“And when the sun rises in a few hours the world will behold the Four Horsemen — enemies of mankind!”
Genres, Themes, Actors, and Directors:
His early, sultry tango scenes — not part of the original novel — are so sensual and evocative that they made the dance a hit craze for a while.
As far as the story goes, it’s a fairly standard overblown saga of forbidden romance, family feuds, and the inevitable tragedy of war — with Germans emerging as the definite baddies of the bunch (it was released, after all, just three years after the end of World War I, when sentiments were still raw). Meanwhile, the integration of a “mystical” element into the story — embodied by a wacky neighbor (Nigel De Brulier) who foretells the coming of the “four horsemen of the Apocalypse” (hence the film’s title) — is simply silly and heavy-handed.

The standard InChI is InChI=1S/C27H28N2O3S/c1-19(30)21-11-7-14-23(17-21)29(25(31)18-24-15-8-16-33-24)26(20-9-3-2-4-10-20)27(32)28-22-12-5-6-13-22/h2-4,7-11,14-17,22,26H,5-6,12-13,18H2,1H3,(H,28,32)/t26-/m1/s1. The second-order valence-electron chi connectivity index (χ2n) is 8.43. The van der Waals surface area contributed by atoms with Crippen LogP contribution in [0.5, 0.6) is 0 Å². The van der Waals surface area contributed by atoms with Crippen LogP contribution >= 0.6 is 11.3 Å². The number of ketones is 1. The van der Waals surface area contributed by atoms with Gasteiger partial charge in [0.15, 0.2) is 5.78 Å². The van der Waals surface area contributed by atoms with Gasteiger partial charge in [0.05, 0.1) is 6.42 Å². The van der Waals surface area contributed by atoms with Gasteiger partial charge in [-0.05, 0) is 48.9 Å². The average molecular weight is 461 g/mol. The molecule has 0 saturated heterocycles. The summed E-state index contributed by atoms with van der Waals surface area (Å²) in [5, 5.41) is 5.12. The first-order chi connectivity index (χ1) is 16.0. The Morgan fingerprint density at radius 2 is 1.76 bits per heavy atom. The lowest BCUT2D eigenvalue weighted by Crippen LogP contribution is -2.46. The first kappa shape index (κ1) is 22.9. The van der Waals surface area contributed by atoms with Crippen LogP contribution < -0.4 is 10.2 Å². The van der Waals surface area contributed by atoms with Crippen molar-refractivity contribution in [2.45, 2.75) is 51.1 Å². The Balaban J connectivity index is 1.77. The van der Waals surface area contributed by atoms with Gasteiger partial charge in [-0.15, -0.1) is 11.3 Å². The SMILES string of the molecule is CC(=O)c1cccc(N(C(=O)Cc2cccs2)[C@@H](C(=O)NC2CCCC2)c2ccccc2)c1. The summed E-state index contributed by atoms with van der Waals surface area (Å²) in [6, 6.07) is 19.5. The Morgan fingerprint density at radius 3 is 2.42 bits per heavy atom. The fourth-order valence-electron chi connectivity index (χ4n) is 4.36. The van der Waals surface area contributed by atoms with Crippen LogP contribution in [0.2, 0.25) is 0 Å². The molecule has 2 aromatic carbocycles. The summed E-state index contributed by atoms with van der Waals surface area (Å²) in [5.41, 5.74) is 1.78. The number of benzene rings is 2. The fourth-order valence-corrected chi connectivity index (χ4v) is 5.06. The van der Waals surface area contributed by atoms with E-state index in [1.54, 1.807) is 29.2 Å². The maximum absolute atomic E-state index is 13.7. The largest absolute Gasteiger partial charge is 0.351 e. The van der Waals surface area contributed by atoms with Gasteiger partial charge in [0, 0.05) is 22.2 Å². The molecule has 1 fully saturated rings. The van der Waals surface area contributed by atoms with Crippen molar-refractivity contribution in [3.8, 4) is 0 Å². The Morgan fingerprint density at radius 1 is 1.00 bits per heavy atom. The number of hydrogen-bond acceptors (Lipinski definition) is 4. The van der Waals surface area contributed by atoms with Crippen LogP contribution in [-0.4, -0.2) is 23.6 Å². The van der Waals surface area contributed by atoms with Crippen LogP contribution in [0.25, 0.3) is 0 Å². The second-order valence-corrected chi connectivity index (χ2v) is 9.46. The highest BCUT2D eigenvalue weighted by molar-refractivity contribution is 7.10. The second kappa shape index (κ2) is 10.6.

But Ingram has a fine directorial hand, framing his scenes carefully and adding unique visual touches — many of which are quite memorable (see stills below); and the “DeMille”-ian amounts of money spent on the production seem to have been put to good use, given Ingram’s ability to effectively present the devastation of war. Remade by Vincente Minnelli (!) in 1962, with Glenn Ford (!) starring as Julio.
Redeeming Qualities and Moments: